Luka Modrić Shouldn’t Be FIFA’s Men’s Player for 2018

That time of year is again upon us. Football’s ruling class are counting down the days to when they begin pulling on their extravagant suits and jetting off to attend glamorous ceremonies, which aim to recognise the crème de la crème of the game’s previous calendar year.

The various gongs on offer include the FIFA Puskás Award (goal of the season), the FIFPro World XI selection, and the FIFA World Coach of the Year award. In just five days’ time, however, the most highly anticipated of all will be revealed; the crowning of The Best FIFA Men’s Player of the year. 2015 saw FIFA and France Football’s merging agreement break down, and thus the Balon D’or and FIFA player of the year awards are now presented independently – with the former traditionally being issued in early December.

Ronaldo, Salah and Modric

Recent history has deemed the coveted accolade of being voted Men’s Player of the Year a certified two-horse race, with either Cristiano Ronaldo or Lionel Messi claiming glory five times each in the last decade, since Ricardo Kaká triumphed in 2007. This time around, however, the status quo has been disturbed. FIFA’s preliminary shortlist for those in contention to be designated the world’s best has been whittled down to three finalists – and for the first time in ten years, that final three does not include a certain Lionel Messi. The podium will instead be made up by Ronaldo, Mohamed Salah, and Luka Modrić.

Last season saw Ronaldo find his form later than we are used to, but he undoubtedly made up for his slow start. The man from Madeira bagged twenty-six goals in twenty-seven league games, and a further fifteen in thirteen Champions League appearances. His blistering form aided Los Blancos in securing their third consecutive European Cup, as well as the Spanish Super Cup and UEFA Super Cup.

Mo Salah is another of FIFA’s finalists whose efforts last term make his place at the top table virtually indisputable. The Egyptian installed fear into the hearts of defenders in the premier league and on the continent alike. His unbelievable campaign saw him break the record for goals in a thirty-eight-game season – finding the net thirty-two times in thirty-six domestic appearances. Salah was the star man during Liverpool’s immense run to the Champions league final, before being forced off with injury following a clash with Sergio Ramos. The 26-year old carried his immense league form into Europe with him and reaped the rewards with a further ten goals. The ‘Egyptian King’ ultimately earned the titles of both Premier League Golden Boot winner, and PFA Player of the Season.

1 goal and 6 assists

The third and final man vying to step up on stage in London and claim the individual honour is Croatia’s Luka Modrić. This is the name that probably shocked fans the most when the final three was confirmed. Since his time at Tottenham Hotspur, Modrić has slowly and surely worked his way to the forefront of a pool of extremely talented, technical midfielders, and is amongst the very best in his position.

Across all competitions last season, the ex-Spurs man averaged a general passing accuracy of 90%, and a passing accuracy of balls into the final third of 84% according to Opta data. The issue with Modrić receiving a nomination of this level, which comes to mind when I see the names of the players FIFA have omitted, comes in the form of how infrequently the midfielder directly left a mark on games via the scoreboard. For a man so diverse in the centre of the park – a return of one goal and six assists in twenty-six league games does not demand world leading status. A further eleven European matches only yielded a further single goal and assist.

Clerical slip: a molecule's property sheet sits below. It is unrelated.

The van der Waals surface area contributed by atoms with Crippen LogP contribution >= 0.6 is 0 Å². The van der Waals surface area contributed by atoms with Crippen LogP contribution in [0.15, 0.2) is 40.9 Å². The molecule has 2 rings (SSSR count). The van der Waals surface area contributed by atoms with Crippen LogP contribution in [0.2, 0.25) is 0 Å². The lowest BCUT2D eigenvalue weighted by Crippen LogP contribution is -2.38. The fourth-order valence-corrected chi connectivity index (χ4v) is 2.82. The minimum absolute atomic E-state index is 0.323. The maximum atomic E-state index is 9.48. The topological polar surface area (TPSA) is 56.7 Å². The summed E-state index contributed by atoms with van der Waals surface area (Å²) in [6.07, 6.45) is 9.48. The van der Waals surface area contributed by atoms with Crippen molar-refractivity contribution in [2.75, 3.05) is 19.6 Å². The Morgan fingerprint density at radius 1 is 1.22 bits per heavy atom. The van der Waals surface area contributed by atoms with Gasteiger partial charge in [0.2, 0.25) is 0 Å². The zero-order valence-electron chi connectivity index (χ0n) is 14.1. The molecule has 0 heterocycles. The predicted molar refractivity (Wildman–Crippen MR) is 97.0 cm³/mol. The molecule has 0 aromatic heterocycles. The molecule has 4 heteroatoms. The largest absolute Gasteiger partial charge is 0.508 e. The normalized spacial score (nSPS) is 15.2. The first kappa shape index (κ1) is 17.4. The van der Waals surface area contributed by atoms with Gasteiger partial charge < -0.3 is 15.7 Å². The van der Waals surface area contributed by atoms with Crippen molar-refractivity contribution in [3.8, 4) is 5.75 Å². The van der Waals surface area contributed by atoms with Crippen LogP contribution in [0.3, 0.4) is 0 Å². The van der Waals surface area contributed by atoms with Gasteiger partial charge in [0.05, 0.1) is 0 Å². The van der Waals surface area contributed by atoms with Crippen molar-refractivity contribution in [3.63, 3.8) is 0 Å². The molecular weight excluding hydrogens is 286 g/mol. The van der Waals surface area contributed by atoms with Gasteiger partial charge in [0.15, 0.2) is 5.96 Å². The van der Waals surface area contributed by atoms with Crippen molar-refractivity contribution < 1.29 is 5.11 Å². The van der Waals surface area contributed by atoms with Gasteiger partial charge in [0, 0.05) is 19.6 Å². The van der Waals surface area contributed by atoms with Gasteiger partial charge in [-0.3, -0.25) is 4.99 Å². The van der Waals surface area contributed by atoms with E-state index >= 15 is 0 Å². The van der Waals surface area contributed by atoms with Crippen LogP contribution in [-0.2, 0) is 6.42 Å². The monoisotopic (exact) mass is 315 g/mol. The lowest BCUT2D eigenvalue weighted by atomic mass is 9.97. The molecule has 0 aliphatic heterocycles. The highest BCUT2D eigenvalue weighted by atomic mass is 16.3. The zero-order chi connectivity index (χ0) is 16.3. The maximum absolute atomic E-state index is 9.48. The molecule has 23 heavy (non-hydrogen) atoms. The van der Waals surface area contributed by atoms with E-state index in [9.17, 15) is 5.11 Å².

Modrić has indeed played some stunning football in previous months and has often been delightful to watch for both club and country, yet when sheer passing ability is being used as the key reason a player deserves to be ranked higher than Lionel Messi, questions need to be asked. I do not view Messi’s omission as illogical based on his reputation alone, but on the fact that the Argentinian contributed thirty-four goals in thirty-six outings in Barcelona’s title winning rampage last season, as well as supplying twelve assists – whilst also frequently delivering the goods in Champions League competition.

No Messi, really?

On top of a La Liga win, the widely considered G.O.A.T helped Barça obtain a Spanish Cup. Messi is already displaying his brilliance this season too, summarised by his Champions League hat-trick against PSV this week, which included a twenty-five-yard freekick.

Many would counter argue that a player’s ability should not be judged simply on goals and assists, but when a footballer such as Lionel Messi is boasting statistics like he achieved last season, it must take something extremely special to push them aside.

Modrić won the Champions League and FIFA Club World Cup with Real Madrid in 17/18, earned the UEFA Best Player in Europe award, captained Croatia to their first ever World Cup final and returned home from Russia with the Golden Ball award. Although significant, competition success does not solely decide the validity of an individual’s claim to an award like Men’s Player of the Year – as Frank Ribery will remember well from when he was pipped to a Balon D’or by Cristiano Ronaldo despite winning everything available to him in 2013.

Is Luka Modrić about to cause an upset to Ronaldo and Co.? Has he done enough to be rated as highly as he is this year? The footballing community appears divided, but it seems absurd that a player who hasn’t scored less than 40 goals a year for 9 consecutive seasons should lose out to someone whose arguable biggest achievement is losing a World Cup final.

Image credit: Getty

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